Sen. Jeff Flake (R.-Ariz.) repeated a frequent criticism of his party that could be a bigger challenge for them in the 2018 elections than President Trump’s unpopularity — a lack of diversity.
The conservative lawmaker said on ABC’s “This Week”:
“When you look at some of the audiences cheering for Republicans, sometimes, you look out there and you say, 'those are the spasms of a dying party.’
“When you look at the lack of diversity, sometimes, and it depends on where you are, obviously, but by and large, we're appealing to older white men and there are just a limited number of them, and anger and resentment are not a governing philosophy,” he continued.
This is a familiar critique of the GOP that even conservative lawmakers have become increasingly vocal and concerned about. In recent large scale elections, most people of color have voted Democrat and most Republicans are white, according to the Pew Research Center. And most women have voted for the Democratic candidate while the right often wins the male vote.
Just before the election for the Alabama Senate seat — which featured the Trump-backed Roy Moore, a conservative evangelical known in part for his controversial comments about people of color, Muslims and gay people, Republican National Committee Chair Ronna Romney McDaniel presented a two-page memo to White House Chief of Staff John F. Kelly detailing the GOP’s challenges with women voters, according to Politico.
The article said:
“The warning, several people close to the chairwoman said, reflected deepening anxiety that a full-throated Trump endorsement of accused child molester Roy Moore in the special election — which the president was edging closer to at the time — would further damage the party’s standing with women. McDaniel’s memo, which detailed the president's poor approval numbers among women nationally and in several states, would go unheeded, as Trump eventually went all-in for the ultimately unsuccessful Republican candidate.”
Moore hoped to occupy the seat previously held by Attorney General Jeff Sessions, a longtime Republican who is regularly criticized by the left for having a low view of diversity in his oversight of the Justice Department.
On Sessions, Rep. Maxine Waters (D.-Calif.) previously told The Washington Post’s Jonathan Capehart:
“I think he’s a racist, I think he’s a throwback and I don’t mind saying it, any day of the week . . . I think that Jeff Sessions is very dangerous … and I think that he absolutely believes that it’s his job to keep minorities in their place.”
Perhaps aware of this perception, Senate Majority Leader Mitch McConnell (Ky.) asked former Alabama governor Robert Bentley — who resigned amid allegations of inappropriate behavior with a female staffer — to appoint a woman to the vacant Sessions’s seat.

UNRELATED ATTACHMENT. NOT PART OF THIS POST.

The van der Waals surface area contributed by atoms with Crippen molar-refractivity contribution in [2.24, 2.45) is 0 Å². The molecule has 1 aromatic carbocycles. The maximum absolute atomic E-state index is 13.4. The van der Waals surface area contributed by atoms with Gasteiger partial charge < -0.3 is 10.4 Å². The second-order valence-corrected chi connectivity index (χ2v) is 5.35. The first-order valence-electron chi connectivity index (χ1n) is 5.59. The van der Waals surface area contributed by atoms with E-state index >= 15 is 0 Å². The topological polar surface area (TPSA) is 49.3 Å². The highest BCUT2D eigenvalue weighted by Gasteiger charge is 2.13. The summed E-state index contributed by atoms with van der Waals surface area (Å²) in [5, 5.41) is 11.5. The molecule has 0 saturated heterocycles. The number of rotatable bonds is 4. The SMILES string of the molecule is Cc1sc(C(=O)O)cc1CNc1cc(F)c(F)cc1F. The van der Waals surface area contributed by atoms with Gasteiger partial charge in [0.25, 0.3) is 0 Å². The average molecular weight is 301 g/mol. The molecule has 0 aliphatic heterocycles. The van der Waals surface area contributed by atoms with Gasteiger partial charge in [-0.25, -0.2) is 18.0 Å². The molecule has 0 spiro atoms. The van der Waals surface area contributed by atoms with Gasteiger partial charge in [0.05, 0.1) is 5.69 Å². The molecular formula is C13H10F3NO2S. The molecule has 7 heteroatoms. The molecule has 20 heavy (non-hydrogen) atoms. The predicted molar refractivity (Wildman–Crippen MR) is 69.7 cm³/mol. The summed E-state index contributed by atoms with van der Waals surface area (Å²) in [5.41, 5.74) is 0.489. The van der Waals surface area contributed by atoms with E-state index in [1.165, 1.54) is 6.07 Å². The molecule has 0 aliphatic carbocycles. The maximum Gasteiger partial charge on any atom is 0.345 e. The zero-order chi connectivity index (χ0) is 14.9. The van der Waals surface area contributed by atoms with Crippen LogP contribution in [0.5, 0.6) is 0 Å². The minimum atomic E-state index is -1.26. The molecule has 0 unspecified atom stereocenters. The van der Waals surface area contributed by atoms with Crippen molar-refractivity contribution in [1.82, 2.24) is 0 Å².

“We are made up of old white men in the Republican Party,” McConnell told Bentley, according to the Montgomery Advertiser. “If you could consider a woman, that would be really good for the party.”
The latter part of Trump’s first year in office has been dominated by conversations about women in power, politics in positions of influence.
Most women in Alabama voted against Moore, according to Post exit polls. Many of them were mothers disgusted by the allegations he faced and the way his campaign responded to the women accusing him of assault. And others viewed him as a localized version of a president who is facing more than a dozen sexual-harassment allegations himself.
And some of Trump’s lowest approval ratings come from people of color, according to Gallup polls, often disappointed by his comments on issues related to race but also concerned that the policies he proposes disproportionately negatively affect people of color.
As the #MeToo conversation continues on Capitol Hill and the country approaches the first anniversary of the Women’s March on Washington, conservatives have found themselves in a party led by a president consumed with maintaining the support of his base. But a core strategy of many veteran politicians is not just keeping one’s base but expanding it. The hope is usually that people who were not originally on board will come to embrace said lawmaker’s vision of America.
With Trump experiencing record low approval ratings compared to previous presidents, Flake, McConnell and the RNC seem aware that the nationalism preached by former White House chief strategist Stephen K. Bannon may be sufficient to keep some passengers of the Trump train aboard. But if Republicans are going to be in the business of making America great for all citizens, these individuals have concluded that something has to change — and those shifts probably need to start at the top.